Portland's Great Fire of 1866
The fire began on the afternoon of July 4th, 1866 near the present-day location of Rufus Deering's lumber yard and spread northward across the city until it burned out on Munjoy Hill in the early morning of July 5th. Image from Maine Historical Society.
Devastation of Portland's Commercial Center
As Portlander's and their visitors gathered to celebrate the first Independence Day since the end of the Civil War, the day's festivities ended tragically in the greatest fire our country had experienced up to that time.
Accidentally ignited, the fire began on Commercial Street and spread to John Bundy Brown's Sugarhouse on Maple Street. The intense heat of the fire melted the building's steel shutters and galvanized iron roof, sending out a thick black smoke over the city. Powered by strong winds, the fire swept diagonally across the city through the Old Port and the India Street neighborhood to Munjoy Hill where, aided by the tireless efforts of the City's firefighters, it burned itself out early on July 5th.
The fire destroyed the new City Hall, the Customs House, the Post Office, all the city's banks, and many hotels, shops, and offices. Several churches were destroyed by the flames, including the Cathedral of the Immaculate Conception which was still under construction. Of the 1800 buildings destroyed by the fire, 1200 were residences. These were home to 10,000 of Portland's citizens, leaving both wealthy and poor homeless.
Photographs by J.P. Soule taken on July 12th , 13th , and 14th , 1866
In the Aftermath, Relief for Portland's Sufferers
Portland's leader's issued a call for help that was immediately answered. The Federal Government shipped 1500 tents to the city. The tents were set up in a make shift tent city below the Portland Observatory on Munjoy Hill. The City of Boston sent five train car loads of food that was served from a soup kitchen set up in the old City Hall in Monument Square. Train loads of blankets, clothing and other goods arrived from Sherbrooke, Montreal, and Ottawa in Canada, and from other New England states. As word spread of the extents of the disaster donations arrived from all over the United States. Letters acknowledging many of these donations were saved by the city and are now available online at the Portland Public Library.
The Catastrophe Reshapes the City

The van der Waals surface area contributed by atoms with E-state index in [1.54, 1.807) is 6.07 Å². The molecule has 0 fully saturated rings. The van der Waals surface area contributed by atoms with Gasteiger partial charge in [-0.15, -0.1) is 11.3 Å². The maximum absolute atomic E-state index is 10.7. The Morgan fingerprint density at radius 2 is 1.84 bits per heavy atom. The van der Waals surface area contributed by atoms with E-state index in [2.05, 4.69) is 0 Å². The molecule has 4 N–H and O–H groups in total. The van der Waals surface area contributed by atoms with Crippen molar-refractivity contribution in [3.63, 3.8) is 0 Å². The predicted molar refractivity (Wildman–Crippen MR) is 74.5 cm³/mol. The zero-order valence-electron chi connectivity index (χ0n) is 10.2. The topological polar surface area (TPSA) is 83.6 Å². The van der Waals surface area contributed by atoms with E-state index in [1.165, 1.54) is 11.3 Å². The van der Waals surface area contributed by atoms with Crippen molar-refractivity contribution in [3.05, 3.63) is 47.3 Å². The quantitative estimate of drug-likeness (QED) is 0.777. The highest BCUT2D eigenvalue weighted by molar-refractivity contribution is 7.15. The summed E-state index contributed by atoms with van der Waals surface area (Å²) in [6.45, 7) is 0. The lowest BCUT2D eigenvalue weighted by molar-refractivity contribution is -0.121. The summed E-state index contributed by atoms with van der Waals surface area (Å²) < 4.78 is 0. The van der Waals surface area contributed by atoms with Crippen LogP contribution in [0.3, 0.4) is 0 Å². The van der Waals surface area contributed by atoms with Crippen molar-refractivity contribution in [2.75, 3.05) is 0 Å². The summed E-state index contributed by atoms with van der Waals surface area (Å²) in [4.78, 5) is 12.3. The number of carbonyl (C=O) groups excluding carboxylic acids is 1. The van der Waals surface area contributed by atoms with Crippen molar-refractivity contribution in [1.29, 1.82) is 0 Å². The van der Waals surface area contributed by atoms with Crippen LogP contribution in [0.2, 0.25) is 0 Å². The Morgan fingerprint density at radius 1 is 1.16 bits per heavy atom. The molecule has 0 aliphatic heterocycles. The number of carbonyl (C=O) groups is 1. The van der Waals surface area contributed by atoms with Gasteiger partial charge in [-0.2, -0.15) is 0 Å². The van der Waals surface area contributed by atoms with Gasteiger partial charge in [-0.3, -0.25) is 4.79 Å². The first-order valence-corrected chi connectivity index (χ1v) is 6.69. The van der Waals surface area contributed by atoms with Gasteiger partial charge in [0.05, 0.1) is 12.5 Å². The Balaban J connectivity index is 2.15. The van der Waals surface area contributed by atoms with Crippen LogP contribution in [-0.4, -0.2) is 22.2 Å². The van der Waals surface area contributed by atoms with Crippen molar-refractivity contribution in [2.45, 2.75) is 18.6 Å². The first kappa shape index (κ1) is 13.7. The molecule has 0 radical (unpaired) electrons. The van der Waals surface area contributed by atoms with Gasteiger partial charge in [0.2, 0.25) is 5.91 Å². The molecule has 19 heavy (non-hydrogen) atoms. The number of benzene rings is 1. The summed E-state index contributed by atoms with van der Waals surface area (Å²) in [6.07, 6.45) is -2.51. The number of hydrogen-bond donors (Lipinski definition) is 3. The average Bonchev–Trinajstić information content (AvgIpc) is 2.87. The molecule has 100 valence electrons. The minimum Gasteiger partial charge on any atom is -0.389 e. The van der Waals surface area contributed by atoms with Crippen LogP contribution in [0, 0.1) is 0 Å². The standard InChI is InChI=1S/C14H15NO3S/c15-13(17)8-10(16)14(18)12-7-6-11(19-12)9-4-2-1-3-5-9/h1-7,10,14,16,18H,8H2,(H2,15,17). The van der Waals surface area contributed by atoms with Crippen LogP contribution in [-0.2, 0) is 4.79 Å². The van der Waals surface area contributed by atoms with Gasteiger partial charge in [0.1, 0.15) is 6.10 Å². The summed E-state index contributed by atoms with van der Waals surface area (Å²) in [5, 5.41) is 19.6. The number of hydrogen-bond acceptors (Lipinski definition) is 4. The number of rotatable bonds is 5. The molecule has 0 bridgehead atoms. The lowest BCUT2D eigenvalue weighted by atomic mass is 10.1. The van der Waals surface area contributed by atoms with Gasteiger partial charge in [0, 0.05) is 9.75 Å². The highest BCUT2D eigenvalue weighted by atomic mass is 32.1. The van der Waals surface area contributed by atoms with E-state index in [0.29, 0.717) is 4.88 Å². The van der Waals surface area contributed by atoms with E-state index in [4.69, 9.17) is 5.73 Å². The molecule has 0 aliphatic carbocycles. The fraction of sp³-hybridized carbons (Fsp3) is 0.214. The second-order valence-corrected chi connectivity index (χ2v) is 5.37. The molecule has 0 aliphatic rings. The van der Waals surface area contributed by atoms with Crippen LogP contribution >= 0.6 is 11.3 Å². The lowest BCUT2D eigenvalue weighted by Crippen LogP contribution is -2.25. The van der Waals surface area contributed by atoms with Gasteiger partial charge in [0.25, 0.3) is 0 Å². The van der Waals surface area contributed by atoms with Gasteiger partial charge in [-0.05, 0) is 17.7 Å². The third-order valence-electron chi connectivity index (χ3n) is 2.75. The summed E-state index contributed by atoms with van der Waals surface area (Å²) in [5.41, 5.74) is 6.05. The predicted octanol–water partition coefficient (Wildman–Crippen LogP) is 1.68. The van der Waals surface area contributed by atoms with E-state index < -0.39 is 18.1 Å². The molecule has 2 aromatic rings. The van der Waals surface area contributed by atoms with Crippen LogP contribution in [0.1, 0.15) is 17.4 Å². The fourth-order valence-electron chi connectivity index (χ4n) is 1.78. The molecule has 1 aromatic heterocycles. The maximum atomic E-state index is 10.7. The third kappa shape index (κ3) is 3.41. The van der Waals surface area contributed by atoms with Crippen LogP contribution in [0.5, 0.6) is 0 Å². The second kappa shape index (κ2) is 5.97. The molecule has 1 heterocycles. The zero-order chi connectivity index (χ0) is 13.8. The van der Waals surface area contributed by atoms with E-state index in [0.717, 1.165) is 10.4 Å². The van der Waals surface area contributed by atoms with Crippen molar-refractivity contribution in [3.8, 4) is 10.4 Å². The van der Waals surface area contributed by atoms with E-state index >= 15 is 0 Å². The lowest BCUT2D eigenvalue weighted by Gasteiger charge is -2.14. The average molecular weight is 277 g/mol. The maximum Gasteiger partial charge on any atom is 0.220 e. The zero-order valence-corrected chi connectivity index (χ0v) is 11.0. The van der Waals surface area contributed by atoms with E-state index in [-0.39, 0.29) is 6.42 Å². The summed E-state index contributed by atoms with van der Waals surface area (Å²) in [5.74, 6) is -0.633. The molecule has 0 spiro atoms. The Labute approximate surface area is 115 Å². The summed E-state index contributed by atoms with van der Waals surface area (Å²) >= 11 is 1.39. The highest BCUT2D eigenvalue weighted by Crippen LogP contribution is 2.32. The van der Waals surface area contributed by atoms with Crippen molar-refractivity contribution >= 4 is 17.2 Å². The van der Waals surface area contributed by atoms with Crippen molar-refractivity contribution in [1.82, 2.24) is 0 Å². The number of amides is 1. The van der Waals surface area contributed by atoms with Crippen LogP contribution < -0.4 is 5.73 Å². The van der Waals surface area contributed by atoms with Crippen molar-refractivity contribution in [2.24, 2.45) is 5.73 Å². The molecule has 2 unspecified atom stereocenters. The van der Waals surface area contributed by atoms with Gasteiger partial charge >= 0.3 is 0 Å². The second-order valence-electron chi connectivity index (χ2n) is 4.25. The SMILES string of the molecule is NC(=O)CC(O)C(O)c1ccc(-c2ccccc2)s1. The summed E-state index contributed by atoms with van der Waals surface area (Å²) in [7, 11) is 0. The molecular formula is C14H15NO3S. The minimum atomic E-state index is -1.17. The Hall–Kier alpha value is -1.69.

Like a Phoenix the City Arises from the Ashes
Portland immediately began to rebuild, almost completely rebuilding the city in two years and leaving us with a mostly brick city of Victorian Architecture. Workers poured into the city to assist in clearing the debris and rebuilding the city. Architects from Boston, New York and Canada opened offices in the city to assist in the rebuilding efforts. Most of the buildings constructed after the fire were built in one of the two popular styles of the time period, the Italianate Style and the closely related Second Empire Style. Most commercial and multi-family buildings were built of brick and granite, to lessen the chance of fire. The Old Port was rebuilt as a mostly commercial area while new residential construction occurred on Munjoy Hill and in new suburbs in Deering. To serve as a fire break between the new commercial area and new residential construction on Munjoy Hill, the city purchased the land bounded by Pearl, Franklin, Federal, and Congress Street for a city park. First named Phoenix Park, it was renamed the following year as Lincoln Park.
To ensure a reliable water supply, the Portland Water Company, later known as the Portland Water District, began piping water into the city from Sebago Lake in 1869. A large reservoir on Bramhall Hill was constructed for water storage in 1868, with a second large reservoir built on Munjoy Hill in 1888. In the neighborhoods affected by the fire, new fire stations were built, like the one on India Street in 1868.
To learn more about Portland's Great Fire of 1866 check out these publications at your local bookstore or public library:
Portland's Greatest Conflagration: The 1866 Fire Disaster by Michael Daicy and Don Whitney
The Night the Sky Turned Red: The Story of the Great Portland Maine Fire of July 4th 1866, as Told by Those That Lived Through It by Allan M. Levinsky and Earle G. Shettleworth, Jr
The Day Portland Burned: July 4, 1866, an anniversary edition of the Evening Express by Earle G. Shettleworth, Jr.
Account of the Great Conflagration by John Neal
Still want to know more about the Great Fire of 1866? Many local organizations are sponsoring exhibits, television specials, and lectures to commemorate the Great Fire.